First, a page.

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Wednesday, October 31, 2012

Wonderfully Wild Wednesday: Hippo chomp

Posted by: Rebecca Whitham, Communications

Hippos can open their mouths up to 150 degrees wide! That’s handy for chomping on pumpkins.

Photo by Lori Veres/Woodland Park Zoo.
Happy Halloween!

Thursday, October 25, 2012

Pumpkin Bash continues this weekend

Posted by: Rebecca Whitham, Communications

A lemur guards its pumpkin while snacking. Photo courtesy of Jeremy Dwyer-Lindgren. 

At the annual Pumpkin Bash presented by Delta Dental/Washington Dental Service, there is pumpkin bashing, and also pumpkin smashing. There's pumpkin chomping and definitely some pumpkin stomping.

This pumpkin came pre-pecked for the penguins. Photo by Dennis Dow/Woodland Park Zoo.

The fun continues this weekend with our final two days of the event, Sat. - Sun., Oct. 27 & 28. See how each animal tears into its Halloween treats and get some treats of your own with trick-or-treating for the little ones. Plus, one child 12 years and under in costume is admitted FREE with a paid adult during Pumpkin Bash.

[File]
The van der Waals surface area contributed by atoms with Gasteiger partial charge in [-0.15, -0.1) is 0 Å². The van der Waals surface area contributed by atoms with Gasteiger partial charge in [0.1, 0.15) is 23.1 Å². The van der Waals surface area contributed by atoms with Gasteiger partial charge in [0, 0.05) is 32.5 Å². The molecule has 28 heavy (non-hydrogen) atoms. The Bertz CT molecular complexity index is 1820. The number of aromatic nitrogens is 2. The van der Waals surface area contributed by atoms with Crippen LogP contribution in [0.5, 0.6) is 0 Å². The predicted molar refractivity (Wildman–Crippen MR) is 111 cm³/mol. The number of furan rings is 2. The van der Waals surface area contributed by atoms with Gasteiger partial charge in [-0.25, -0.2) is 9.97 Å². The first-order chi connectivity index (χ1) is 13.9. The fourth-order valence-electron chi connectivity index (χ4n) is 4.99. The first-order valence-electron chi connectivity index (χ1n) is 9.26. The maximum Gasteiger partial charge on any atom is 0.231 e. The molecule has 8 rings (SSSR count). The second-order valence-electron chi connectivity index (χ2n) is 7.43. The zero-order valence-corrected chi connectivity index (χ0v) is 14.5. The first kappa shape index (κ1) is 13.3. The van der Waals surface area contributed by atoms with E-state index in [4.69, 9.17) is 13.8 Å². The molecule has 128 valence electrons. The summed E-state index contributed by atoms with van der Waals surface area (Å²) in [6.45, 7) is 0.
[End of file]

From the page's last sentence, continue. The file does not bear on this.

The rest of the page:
A wolf delicately opens its jack-o-lantern. What happens next isn't so delicate. Photo by Ryan Hawk/Woodland Park Zoo.
The pumpkins are part of the zoo’s excellent animal care program to help enrich the lives of the zoo’s animals, promote natural animal behavior, keep animals mentally and physically stimulated and engage zoo visitors. Pumpkin Bash has been going strong the last two weekends, and we've learned a few things about our animals along the way.

For instance, we learned that the instinct to dive face-first into a delicious treat is universal across all species.

We also learned that a snow leopard cub's efforts to pounce and tear at a pumpkin are as adorable as they are a sign of her developing predatory skills.

Put on your costumes and join the fun at this final weekend of Pumpkin Bash. See you there!

Monday, October 22, 2012

Where do silverspot butterflies lay their eggs?